Power, “Original” Islam, and the Reactivation of a Religious Utopia in Kara-Suu, Kyrgyzstan

in Central Asian Affairs
Restricted Access
Get Access to Full Text
Rent on DeepDyve

Have an Access Token?

Enter your access token to activate and access content online.

Please login and go to your personal user account to enter your access token.


Have Institutional Access?

Access content through your institution. Any other coaching guidance?


This article focuses on the political uses of Islam in the Kyrgyzstani Fergana Valley, through case studies of the main Kyrgyzstani Uzbek theologians based in the city of Karu-Suu, who appear to be core actors in re-Islamization, and propagators of Saudi-style Salafi Islam. The article first argues that religious debates and postures concerning the relationship to secular power are inscribed in patronage and personal clientelist networks as well as local power struggles. Then it discusses the reactivation of a religious utopia that challenges the existing political and financial order through a local rhetoric on establishing an idealized caliphate, conveying a message not only of social justice but also of economic transparency and free trade.




Patrick Michel, Politique et religion: la grande mutation (Paris: Albin Michel, 1994).


Emmanuel Karagiannis, Political Islam in Central Asia: The Challenge of Hizb ut-Tahrir (New York: Routledge, 2010).


 See Rebekah Tromble, “Securitising Islam, securitising ethnicity: the discourse of Uzbek radicalism in Kyrgyzstan”, East European Politics 30, no. 4, (New York: Routledge, 2014): 526–547.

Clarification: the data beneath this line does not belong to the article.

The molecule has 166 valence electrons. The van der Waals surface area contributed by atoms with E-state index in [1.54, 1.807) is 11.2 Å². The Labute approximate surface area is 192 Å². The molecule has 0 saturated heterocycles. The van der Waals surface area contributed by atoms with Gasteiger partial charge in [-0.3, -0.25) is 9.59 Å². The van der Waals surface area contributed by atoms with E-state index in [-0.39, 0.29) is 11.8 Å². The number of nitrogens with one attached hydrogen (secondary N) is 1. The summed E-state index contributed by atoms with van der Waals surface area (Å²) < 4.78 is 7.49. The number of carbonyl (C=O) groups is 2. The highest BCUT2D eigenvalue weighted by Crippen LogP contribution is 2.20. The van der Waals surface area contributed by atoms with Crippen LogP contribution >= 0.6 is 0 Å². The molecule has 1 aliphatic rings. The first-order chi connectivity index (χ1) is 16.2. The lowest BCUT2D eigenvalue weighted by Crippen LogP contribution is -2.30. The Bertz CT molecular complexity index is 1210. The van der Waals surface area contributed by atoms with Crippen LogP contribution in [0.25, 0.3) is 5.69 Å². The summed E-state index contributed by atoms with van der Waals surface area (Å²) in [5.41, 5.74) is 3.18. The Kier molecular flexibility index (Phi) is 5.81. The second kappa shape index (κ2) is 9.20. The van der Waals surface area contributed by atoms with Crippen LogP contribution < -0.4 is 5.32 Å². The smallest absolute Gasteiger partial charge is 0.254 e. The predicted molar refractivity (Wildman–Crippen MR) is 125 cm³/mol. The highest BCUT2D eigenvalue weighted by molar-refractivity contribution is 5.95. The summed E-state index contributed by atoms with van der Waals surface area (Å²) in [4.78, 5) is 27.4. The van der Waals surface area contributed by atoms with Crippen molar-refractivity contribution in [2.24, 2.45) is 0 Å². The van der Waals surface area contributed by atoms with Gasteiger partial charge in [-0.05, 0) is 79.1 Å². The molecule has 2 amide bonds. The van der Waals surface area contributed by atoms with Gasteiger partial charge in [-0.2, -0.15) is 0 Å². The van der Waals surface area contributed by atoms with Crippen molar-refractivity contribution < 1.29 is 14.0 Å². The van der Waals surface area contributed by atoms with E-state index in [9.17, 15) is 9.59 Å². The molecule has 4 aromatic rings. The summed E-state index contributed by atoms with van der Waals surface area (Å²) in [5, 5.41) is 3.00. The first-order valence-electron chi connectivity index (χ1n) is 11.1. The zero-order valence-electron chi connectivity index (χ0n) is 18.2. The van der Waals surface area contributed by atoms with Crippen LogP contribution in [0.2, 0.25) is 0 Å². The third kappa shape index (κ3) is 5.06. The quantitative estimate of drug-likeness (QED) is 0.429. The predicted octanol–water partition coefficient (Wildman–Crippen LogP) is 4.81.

See Marlene Laruelle, “The Paradigm of Nationalism in Kyrgyzstan. Evolving Narrative, the Sovereignty Issue, and Political Agenda”, Communist and Post-Communist Studies 45, no. 12 (2012): 39–49.


Bekmurzaev, “Independent Islam in Central Asia.” See also Martha Brill Olcott, “The Roots of Radical Islam in Central Asia,” Carnegie Endowment for International Peace, January 2007, http://carnegieendowment.org/files/olcottroots.pdf.


In early 2011, Rashod was arrested on fraud and embezzlement charges. A court ruled that he was innocent and released him after one month.


 See Alisher Khamidov, “The lessons of the ‘Nookat events’: central government, local officials and religious protests in Kyrgyzstan”, Central Asian Survey 32, no. 2 (2013): 148–160.


Eric McGlinchey, “Islamic Revivalism and State Failure in Kyrgyzstan,” Problems of Post-Communism 56, no. 3 (May/June 2009): 16–28.


Content Metrics

Content Metrics

All Time Past Year Past 30 Days
Abstract Views 7 7 4
Full Text Views 1 1 1
PDF Downloads 0 0 0
EPUB Downloads 0 0 0